iPad free falls from space, survives to tell the story
posted by Victor H. / Jan 06, 2012, 4:30 AM
If you’re a case maker for iPads, you really have to make something unique to stand out in the market. G-Form, makers of the Extreme cases for iPads, have just taken unique to the next level by launching the iPad in space. Or at least if we take a very vague definition of space - a distance over 100,000 feet above our planet. The official definition is more than three times that but let’s not be formalists here.
An iPad clad only in a G-Form Extreme Edge case was elevated to that height and then it was left to free fall back to Earth. The outcome? Yep, it survived and worked as if nothing happened.
G-Form with their Extreme case have a track record of dropping, throwing and driving over iPads, and the tablet has survived in all of the circumstances. Would that be enough to protect it from a kid, though? Our bet is yes, but you let us know how it fares if you own one.
PROVIDENCE, RI (January 6, 2012) – G-Form, a company well known for delivering the most extreme electronics cases and athletic pads, launched an iPad clad solely in the company’s 6oz Extreme Edge case into space and then let it free-fall back to Earth.
The company released a stunning hi-def video Thursday where the nearly naked iPad is shown hanging above the Earth in the blackness of space. In the video, the iPad is lifted to over 100,000 feet by a weather balloon which bursts at altitude, then releasing the iPad to free-fall to Earth where it crash lands on a rocky hillside in the Nevada countryside. Perhaps even more remarkable than the dramatic hi-def footage itself is the fact that the iPad survives the adventure, remaining fully functional.
“As far as we know, this is the first iPad ever in space,” said G-Form’s VP innovations, Thom Cafaro, “And definitely it’s the first iPad that’s ever free-fallen from space and survived to play more movies. We are usually known for making the most protective gear on the planet,” he continued,” so we decided why not raise the bar to off the planet too.”
G-Form will be exhibiting its full line of products, including its rugged cases for electronics, protective gear for athletes, as well as unveiling its new iPhone case at CES 2012, which applies this same impressive technology to your mobile device to offer the utmost in protection. Live demonstrations will be done including dropping bowling balls on iPads, and more. Booth # 35661 South Hall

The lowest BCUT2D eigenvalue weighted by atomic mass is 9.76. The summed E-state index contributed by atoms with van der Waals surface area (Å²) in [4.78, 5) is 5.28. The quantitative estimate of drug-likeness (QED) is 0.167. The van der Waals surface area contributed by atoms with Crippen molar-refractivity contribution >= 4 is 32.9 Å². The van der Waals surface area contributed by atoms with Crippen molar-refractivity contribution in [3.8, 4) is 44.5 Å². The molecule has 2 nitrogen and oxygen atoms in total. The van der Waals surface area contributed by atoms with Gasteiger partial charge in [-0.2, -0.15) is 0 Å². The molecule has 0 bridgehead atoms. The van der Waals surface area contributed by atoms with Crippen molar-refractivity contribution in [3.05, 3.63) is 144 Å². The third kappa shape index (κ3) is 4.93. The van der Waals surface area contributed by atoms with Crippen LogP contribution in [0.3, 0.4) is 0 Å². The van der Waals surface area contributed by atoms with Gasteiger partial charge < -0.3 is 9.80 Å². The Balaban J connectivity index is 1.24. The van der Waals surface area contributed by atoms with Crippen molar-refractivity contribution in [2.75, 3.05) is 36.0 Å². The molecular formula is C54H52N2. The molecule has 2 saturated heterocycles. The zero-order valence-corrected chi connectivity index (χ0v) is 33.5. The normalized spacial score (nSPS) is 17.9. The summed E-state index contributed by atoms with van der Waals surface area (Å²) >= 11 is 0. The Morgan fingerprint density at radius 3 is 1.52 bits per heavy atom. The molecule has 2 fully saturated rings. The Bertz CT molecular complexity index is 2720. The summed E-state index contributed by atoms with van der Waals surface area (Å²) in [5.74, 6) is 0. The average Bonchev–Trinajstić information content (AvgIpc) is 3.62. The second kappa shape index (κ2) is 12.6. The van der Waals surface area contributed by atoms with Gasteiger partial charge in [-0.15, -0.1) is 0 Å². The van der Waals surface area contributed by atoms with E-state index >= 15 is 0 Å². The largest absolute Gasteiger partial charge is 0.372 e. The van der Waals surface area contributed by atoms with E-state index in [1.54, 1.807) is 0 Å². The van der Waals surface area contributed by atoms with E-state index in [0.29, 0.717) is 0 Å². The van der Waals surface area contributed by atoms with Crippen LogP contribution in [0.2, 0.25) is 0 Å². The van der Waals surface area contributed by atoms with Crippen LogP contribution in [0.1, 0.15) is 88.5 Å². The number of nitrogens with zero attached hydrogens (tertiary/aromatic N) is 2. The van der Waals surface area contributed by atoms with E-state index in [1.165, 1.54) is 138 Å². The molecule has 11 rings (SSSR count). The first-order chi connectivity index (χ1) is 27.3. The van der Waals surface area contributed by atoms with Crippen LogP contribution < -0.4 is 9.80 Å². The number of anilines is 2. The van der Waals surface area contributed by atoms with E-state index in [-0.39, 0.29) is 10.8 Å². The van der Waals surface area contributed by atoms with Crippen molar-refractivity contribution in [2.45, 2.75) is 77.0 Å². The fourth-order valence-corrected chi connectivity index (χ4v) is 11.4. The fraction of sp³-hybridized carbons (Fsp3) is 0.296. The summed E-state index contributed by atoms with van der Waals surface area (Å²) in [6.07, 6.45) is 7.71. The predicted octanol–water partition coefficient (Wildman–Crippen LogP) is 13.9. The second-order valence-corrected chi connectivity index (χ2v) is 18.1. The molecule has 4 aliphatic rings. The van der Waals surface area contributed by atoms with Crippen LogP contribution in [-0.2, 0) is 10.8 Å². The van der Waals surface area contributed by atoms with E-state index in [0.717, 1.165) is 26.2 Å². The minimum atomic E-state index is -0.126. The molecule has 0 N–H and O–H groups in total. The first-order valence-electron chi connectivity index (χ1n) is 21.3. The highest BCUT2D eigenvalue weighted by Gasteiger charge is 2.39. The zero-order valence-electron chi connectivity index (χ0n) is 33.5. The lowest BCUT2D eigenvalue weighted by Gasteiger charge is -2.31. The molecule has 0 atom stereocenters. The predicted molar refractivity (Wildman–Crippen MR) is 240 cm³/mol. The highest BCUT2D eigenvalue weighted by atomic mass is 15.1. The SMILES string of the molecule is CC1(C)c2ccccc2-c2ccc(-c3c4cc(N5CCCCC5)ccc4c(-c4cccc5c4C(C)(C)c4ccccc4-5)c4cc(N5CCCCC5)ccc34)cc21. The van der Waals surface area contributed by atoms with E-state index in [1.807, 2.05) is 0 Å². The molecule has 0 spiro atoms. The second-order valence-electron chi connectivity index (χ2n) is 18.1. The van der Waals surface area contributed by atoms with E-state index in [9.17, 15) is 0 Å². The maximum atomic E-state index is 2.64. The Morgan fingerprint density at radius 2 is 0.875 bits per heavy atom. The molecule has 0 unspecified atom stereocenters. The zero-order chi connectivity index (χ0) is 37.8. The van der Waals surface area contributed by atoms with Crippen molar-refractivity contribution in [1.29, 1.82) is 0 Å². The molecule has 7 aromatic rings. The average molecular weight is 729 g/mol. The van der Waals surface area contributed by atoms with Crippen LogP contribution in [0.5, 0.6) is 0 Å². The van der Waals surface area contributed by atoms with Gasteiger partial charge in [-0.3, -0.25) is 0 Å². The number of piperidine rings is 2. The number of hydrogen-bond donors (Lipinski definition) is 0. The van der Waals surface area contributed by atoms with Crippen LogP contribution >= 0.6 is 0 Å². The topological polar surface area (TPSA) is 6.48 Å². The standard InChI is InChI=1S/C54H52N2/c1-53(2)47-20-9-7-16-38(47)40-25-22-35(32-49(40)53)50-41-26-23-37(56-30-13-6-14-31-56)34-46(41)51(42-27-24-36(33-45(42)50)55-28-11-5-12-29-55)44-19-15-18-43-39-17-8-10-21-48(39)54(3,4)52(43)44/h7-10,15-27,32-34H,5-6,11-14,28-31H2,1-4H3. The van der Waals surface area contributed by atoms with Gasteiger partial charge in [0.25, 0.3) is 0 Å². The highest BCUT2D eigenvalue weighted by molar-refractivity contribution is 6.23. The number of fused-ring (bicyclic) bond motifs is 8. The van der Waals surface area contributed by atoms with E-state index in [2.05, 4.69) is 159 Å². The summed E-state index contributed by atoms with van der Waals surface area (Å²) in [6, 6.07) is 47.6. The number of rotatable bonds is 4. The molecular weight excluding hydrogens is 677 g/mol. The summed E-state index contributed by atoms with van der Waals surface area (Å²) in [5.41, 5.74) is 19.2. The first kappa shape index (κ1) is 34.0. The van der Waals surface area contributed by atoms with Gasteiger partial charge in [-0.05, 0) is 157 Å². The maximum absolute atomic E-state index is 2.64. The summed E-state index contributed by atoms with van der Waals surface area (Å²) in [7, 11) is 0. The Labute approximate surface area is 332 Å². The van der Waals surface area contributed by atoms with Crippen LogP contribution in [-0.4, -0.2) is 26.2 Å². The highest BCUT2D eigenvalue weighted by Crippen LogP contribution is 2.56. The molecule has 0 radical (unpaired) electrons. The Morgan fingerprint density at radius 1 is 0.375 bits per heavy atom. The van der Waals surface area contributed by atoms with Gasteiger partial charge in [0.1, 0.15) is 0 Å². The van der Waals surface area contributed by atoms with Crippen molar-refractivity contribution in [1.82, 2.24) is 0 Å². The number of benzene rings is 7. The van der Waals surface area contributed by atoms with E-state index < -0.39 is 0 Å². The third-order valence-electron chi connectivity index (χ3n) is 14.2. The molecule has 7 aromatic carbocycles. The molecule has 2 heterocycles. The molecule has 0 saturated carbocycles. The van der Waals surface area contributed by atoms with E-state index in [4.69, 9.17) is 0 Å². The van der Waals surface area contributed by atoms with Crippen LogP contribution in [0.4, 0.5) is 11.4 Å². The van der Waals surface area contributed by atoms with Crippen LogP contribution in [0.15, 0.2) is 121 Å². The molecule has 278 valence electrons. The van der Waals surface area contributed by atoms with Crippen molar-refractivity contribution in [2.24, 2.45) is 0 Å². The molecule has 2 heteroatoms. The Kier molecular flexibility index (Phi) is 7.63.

For more information on G-Form, its latest stratosphere demonstration video, or its new iPhone case, please contact PR representative Kristen Bean at firstname.lastname@example.org or 305-371-9736 x 123.
G-Form is committed to changing the state of the art in athletic and electronics protection. Founded by athletes who use the products and compete, G-Form’s new technology including RPTTM – Reactive Protective Technology is truly Impact Protection, Revolutionized.http://www.g-form.com
Yes, but Apple was so cheap to add a gorilla glass instead of a so called premium quality glass (which scratches easily too).
My Samsung galaxy S2 is also MADE OF GLASS BUT IT DOESNT SHATTER LIKE THE s**tTY IPHONE DOES.
You deserve a punch in the face for thinking that only the iphone 4 and 4s screens are made of glass.
I can see the point of this marketing wise however, once the iPad has reached terminal velocity it wont go any faster so really it his the ground at the same speed as it would've if you had dropped it from 2000 feet
That black battery thing in the middle of the iPad made it fall with the back side down and maximised the air resistance. As elite monkey stated it reached terminal velocity within 2000feet. So there is nothing to see here....move along.
Title of the article is misleading: should read something more like "Thanks to amazing case, iPad survives a 100,000 foot free fall"; the way it's currently titled makes it seem like a bare ipad survived, which, pardon the pun, isn't the case.
That being said, the stunt was overdone; all they had to do was take it as high as it would need to go to reach terminal velocity before it'd hit the ground.
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